Graham’s 15-week abortion bill further complicates Republican midterm message


“It certainly complicates some things,” said one Republican operative working on Senate races. “For some candidates, that’s a fight they’re ready to do… But for others, they don’t want to talk about abortion at all.”

“Lindsey is trying to be helpful. But she doesn’t always know the best way to do it,” added the agent.

That has been made clear in the narrow ways Republican Senate candidates have responded to the bill.

Georgia Senate candidate Herschel Walker took a two-pronged stance in his statement, saying he believes “the issue should be decided at the state level,” but that he would support such a federal law. Pennsylvania Senate candidate Mehmet Oz issued a standard statement about being “pro-life” with exceptions for rape, incest or maternal life, but did not take a strong position on the Graham bill. Other Republican Senate candidates did not respond to CNN’s questions, including Reps. JD Vance of Ohio and Reps. Ted Budd of North Carolina.

Several conservative media outlets have reacted with frustration to the bill’s political objection to Republican candidates. The Wall Street Journal editorial board criticized Graham this week for making a “big political gamble” that exposes GOP candidates and gives swing voters in key states a reason to vote against the party. A recent Wall Street Journal poll found that 57 percent of registered voters oppose a 15-week ban with a maternal health exception.

But a source familiar with the South Carolina Republican’s thinking said Graham believes trying to sidestep the abortion issue isn’t working for Republicans while Democrats make it a central focus in nearly every key race; As much as the GOP wants to talk about other issues, like the economy, it’s unrealistic.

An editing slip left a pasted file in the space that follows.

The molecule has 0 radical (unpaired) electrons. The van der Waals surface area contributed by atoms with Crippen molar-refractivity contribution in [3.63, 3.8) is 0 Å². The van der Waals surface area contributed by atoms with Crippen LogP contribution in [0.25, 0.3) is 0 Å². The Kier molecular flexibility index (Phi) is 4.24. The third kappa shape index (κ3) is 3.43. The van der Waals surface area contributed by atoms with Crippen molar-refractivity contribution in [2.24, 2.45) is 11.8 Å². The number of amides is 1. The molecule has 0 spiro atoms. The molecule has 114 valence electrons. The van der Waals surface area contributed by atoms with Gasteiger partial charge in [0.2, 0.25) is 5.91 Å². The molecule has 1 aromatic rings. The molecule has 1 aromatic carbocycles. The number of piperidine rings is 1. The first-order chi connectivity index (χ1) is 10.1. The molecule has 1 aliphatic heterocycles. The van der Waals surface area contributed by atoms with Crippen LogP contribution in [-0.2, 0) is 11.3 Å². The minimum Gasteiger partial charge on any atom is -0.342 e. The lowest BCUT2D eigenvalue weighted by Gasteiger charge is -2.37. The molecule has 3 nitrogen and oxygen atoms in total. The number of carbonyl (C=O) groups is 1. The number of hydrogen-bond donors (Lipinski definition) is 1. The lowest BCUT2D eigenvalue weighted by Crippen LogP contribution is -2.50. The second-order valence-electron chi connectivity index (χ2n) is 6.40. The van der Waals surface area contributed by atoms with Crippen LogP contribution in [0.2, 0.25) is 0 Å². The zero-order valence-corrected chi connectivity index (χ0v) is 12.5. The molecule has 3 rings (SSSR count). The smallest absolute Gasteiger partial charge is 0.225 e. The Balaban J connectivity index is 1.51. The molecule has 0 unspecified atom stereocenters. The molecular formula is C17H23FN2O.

Members of the anti-abortion movement agree that the best approach to the issue is offense, not defense.

“They don’t want to drop the issue,” Ramesh Ponnuru, editor of the conservative magazine National Review, told CNN. “What they can do is decide if they want to influence the terms of the debate, or if they want to do it in the terms of the debate.”

Democrats, however, are happy to include Republicans in the debate. Emboldened, after voters in Kansas rejected a ballot measure that would have given the GOP-led state legislature the ability to push for an abortion ban, and after voters in New York and Alaska helped Democrats win special House elections by introducing abortion, Democrats have responded. Graham is doubling down on the bill, noting with glee the difficult position Republicans are in.

“Senate Republicans are showing one of the ugliest and most underrated parts of their agenda,” said David Bergstein, chief spokesman for the Democratic Senatorial Campaign Committee. “For voters, it will be another powerful argument to vote against GOP Senate candidates in November.”

‘If not now, when? If not me, who?’

Graham was on the defensive in a typically friendly Fox News interview with host Jesse Watters about giving Democrats a “way out” on the economy. Inflation, which Republicans have hammered Democrats for most of the campaign, rose in August, according to government data released Tuesday, the same day Graham presented his proposal.

“I’m proudly pro-life, and I’m unapologetic about being pro-life, and there’s never a bad time to stand up for the unborn,” Graham said in the interview, raising his voice at one point. “I don’t think there’s a bad day to stand up for the unborn… We have to go on the offensive here.”